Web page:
Search for books by TITLE

If you know all or part of the EXACT title of a book, enter it in the Title box.

Examples:

            on russian music

            cambridge companion to mahler

            garland encyclopedia of world music

 

Search for books by AUTHOR or COMPOSER

If you know the exact name of an author, editor, or composer, enter it in any order in the Author box.

Examples:

            taruskin richard

            peter burkholder

            johann quantz

            stanley sadie

            berlioz hector

           

Search for books by KEYWORD

Use the same keyword searching methods given above for scores to find books.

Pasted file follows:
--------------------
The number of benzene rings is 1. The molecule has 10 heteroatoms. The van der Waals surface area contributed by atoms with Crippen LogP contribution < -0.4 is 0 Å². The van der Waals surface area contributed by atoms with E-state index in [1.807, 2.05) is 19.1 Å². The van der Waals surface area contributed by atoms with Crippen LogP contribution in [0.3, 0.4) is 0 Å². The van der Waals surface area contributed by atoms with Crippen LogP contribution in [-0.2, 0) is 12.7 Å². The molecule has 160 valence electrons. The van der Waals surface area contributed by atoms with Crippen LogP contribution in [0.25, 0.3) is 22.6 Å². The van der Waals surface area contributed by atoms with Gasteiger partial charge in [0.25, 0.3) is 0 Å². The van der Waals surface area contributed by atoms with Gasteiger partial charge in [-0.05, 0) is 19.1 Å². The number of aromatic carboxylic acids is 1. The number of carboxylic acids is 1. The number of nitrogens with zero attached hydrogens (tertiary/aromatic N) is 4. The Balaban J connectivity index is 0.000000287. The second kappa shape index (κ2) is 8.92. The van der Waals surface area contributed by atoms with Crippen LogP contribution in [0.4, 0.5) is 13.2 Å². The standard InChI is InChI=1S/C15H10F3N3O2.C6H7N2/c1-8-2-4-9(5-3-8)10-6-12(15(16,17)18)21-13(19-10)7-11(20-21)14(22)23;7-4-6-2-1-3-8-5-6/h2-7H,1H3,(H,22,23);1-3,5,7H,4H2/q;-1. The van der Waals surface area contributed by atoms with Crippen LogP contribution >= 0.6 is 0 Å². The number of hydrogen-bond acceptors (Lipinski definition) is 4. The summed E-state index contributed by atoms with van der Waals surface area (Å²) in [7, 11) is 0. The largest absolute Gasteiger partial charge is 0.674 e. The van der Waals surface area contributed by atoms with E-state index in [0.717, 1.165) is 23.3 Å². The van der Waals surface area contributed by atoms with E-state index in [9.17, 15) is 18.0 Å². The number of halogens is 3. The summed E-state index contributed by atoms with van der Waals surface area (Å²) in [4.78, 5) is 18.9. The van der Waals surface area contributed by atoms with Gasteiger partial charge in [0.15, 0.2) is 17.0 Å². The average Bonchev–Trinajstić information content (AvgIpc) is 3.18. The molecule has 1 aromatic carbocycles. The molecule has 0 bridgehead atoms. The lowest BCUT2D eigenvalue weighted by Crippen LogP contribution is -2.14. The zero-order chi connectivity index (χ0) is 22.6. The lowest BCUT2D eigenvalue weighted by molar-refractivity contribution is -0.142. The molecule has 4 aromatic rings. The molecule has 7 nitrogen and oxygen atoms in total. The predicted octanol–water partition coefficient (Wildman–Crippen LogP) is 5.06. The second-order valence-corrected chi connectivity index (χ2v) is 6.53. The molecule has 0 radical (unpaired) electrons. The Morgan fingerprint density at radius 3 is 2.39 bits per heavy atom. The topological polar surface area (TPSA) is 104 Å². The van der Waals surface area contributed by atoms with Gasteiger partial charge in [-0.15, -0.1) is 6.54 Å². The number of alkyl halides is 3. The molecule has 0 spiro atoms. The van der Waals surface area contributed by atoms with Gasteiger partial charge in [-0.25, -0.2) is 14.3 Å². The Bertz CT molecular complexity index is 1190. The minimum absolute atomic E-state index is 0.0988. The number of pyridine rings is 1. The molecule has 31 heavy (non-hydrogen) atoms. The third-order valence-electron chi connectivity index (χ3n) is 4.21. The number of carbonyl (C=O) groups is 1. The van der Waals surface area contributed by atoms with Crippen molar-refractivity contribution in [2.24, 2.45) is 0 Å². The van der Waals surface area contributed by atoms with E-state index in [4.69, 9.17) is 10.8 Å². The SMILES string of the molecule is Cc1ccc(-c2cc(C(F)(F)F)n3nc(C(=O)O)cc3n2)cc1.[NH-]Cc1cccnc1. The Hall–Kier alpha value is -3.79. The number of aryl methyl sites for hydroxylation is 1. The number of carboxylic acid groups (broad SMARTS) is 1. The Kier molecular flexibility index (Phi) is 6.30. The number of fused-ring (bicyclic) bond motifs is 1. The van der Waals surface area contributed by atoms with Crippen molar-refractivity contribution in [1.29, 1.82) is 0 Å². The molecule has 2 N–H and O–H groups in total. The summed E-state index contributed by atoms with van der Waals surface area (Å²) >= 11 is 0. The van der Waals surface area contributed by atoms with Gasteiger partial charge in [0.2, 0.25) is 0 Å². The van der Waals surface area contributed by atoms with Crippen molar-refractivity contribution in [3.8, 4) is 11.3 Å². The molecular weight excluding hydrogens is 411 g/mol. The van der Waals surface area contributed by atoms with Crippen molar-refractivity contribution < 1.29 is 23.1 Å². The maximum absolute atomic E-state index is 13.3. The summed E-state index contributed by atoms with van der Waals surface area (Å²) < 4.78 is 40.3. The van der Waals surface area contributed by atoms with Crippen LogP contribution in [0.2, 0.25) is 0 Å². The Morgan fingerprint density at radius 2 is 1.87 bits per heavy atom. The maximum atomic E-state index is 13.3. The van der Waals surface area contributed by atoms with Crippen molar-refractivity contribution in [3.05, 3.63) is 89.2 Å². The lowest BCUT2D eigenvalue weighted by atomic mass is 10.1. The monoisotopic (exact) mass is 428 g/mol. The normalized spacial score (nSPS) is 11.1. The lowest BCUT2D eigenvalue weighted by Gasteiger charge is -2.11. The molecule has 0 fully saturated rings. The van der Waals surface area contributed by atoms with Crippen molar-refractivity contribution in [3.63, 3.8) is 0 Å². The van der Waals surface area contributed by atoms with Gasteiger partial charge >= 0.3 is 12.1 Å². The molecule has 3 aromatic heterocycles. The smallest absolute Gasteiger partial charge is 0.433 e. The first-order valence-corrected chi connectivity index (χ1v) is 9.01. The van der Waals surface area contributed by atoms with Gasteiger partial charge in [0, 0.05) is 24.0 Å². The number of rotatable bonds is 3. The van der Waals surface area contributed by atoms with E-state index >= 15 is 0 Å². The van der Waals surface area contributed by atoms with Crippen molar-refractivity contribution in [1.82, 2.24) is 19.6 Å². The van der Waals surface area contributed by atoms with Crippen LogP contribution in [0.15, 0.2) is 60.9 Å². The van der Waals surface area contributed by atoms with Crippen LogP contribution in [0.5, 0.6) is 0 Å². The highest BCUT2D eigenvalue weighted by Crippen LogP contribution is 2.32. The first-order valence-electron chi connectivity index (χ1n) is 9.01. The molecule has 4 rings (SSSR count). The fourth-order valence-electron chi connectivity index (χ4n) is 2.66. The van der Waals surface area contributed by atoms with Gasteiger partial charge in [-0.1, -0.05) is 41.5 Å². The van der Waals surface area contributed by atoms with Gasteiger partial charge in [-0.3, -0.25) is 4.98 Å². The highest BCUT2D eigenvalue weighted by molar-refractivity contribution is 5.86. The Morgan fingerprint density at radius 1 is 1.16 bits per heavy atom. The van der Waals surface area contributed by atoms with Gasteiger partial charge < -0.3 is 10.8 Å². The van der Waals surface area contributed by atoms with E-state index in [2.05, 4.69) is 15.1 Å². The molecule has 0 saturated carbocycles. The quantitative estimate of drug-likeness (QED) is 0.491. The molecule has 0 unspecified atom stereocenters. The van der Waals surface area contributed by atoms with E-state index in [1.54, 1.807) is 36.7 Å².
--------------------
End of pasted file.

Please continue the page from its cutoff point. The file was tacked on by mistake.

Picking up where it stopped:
Examples:

            mahler and la grange

            burkholder and western music

            playing the flute and quantz

 

SEARCHING FOR RECORDINGS IN IUCAT

Restrict your search by format: choose Sound Recordings from the Format menu.

 

Search for recordings by KEYWORD

Keywords for finding recordings include names of composers, names of performers, work titles, album or concert titles, instruments, genre, and format (CD, LP, streaming, etc.)

Examples:

            callas and verdi and 33 1/3

            evelyn glennie and compact

            beethoven and violin and concertos not naxos

 

Note the exclusion of Naxos in the last example: you could also include it, or search the Naxos database itself.

 

Finding recordings in Variations:

To find recordings in the Variations digital library, include http as a keyword.

Examples: